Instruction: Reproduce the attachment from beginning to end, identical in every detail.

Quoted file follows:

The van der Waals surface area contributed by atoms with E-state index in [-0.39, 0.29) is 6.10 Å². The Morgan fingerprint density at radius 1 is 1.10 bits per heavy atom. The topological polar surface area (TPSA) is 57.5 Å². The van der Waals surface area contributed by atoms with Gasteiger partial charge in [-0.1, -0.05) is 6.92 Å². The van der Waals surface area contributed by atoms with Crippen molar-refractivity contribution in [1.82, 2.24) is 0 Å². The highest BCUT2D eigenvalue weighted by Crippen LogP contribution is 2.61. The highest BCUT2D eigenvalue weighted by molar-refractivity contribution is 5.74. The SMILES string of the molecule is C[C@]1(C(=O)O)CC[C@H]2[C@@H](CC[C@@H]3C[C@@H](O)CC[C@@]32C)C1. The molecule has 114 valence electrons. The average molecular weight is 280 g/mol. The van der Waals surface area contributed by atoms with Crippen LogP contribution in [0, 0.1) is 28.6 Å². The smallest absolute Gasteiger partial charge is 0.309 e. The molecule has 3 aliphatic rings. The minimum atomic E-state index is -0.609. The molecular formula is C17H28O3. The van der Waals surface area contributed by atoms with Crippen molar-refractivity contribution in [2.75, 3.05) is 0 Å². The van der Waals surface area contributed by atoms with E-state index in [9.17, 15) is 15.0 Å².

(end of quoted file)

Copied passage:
The van der Waals surface area contributed by atoms with E-state index in [-0.39, 0.29) is 6.10 Å². The Morgan fingerprint density at radius 1 is 1.10 bits per heavy atom. The topological polar surface area (TPSA) is 57.5 Å². The van der Waals surface area contributed by atoms with Gasteiger partial charge in [-0.1, -0.05) is 6.92 Å². The van der Waals surface area contributed by atoms with Crippen molar-refractivity contribution in [1.82, 2.24) is 0 Å². The highest BCUT2D eigenvalue weighted by Crippen LogP contribution is 2.61. The highest BCUT2D eigenvalue weighted by molar-refractivity contribution is 5.74. The SMILES string of the molecule is C[C@]1(C(=O)O)CC[C@H]2[C@@H](CC[C@@H]3C[C@@H](O)CC[C@@]32C)C1. The molecule has 114 valence electrons. The average molecular weight is 280 g/mol. The van der Waals surface area contributed by atoms with Crippen LogP contribution in [0, 0.1) is 28.6 Å². The smallest absolute Gasteiger partial charge is 0.309 e. The molecule has 3 aliphatic rings. The minimum atomic E-state index is -0.609. The molecular formula is C17H28O3. The van der Waals surface area contributed by atoms with Crippen molar-refractivity contribution in [2.75, 3.05) is 0 Å². The van der Waals surface area contributed by atoms with E-state index in [9.17, 15) is 15.0 Å².